Arc of Justice
I recently came across Kevin Boyle’s review of Ira Berlin’s short new book, The Making of African America: the Four Great Migrations. While the Berlin book sounds fantastic (and I recommend the review), the byline reminded me of how much I appreciated Boyle’s own work, Arc of Justice: A Saga of Race, Civil Rights, and Murder in the Jazz Age.
Arc of Justice is one of my favorite examples of the kind of history that takes the life of one relatively unknown individual to illustrate broad themes about the period in which the person lived (for other great examples, see here, here, and here.) In this case, Boyle recounts the story of Ossian Sweet, an African-American doctor who risks his life by attempting to move his family into a home in an all white Detroit neighborhood in the 1920s. During the course of Ossian’s story, the audience learns about the social history of the great migration, class divisions within the African-American community, developments in black higher education, legal strategy within the NAACP, and the racially motivated violence that plagued northern cities in the years immediately following World War I. The book also reads like a suspenseful novel, includes an amazing courtroom scene featuring Clarence Darrow, and contributes to a growing scholarship on the “long civil rights movement” and struggles for racial equality in the North. This is popular history at its best.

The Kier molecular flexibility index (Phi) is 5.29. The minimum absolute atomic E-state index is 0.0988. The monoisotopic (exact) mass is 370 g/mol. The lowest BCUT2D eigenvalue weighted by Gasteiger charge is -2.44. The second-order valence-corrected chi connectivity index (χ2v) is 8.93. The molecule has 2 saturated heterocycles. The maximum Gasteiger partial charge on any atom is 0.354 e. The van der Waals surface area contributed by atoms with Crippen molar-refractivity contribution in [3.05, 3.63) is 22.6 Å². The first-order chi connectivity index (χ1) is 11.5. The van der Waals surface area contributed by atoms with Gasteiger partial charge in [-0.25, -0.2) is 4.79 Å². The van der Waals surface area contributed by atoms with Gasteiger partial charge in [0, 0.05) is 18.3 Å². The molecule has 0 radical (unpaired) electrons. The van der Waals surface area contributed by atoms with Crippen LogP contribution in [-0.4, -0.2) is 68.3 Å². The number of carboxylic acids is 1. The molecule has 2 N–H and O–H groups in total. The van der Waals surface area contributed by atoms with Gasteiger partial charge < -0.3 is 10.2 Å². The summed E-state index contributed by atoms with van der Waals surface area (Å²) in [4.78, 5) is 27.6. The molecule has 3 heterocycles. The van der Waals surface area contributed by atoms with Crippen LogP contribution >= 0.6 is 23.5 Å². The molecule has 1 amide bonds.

While beautifully written, the book is tough to skim. I once served as an instructor for a class that read Arc of Justice as part of a Twentieth Century American history survey. The professor included a bonus question on the final exam asking what major event happens to Ossian Sweet at the end of the book. Nearly every student wrote that he kept his home and prospered. Without giving too much away, they did not get the bonus point.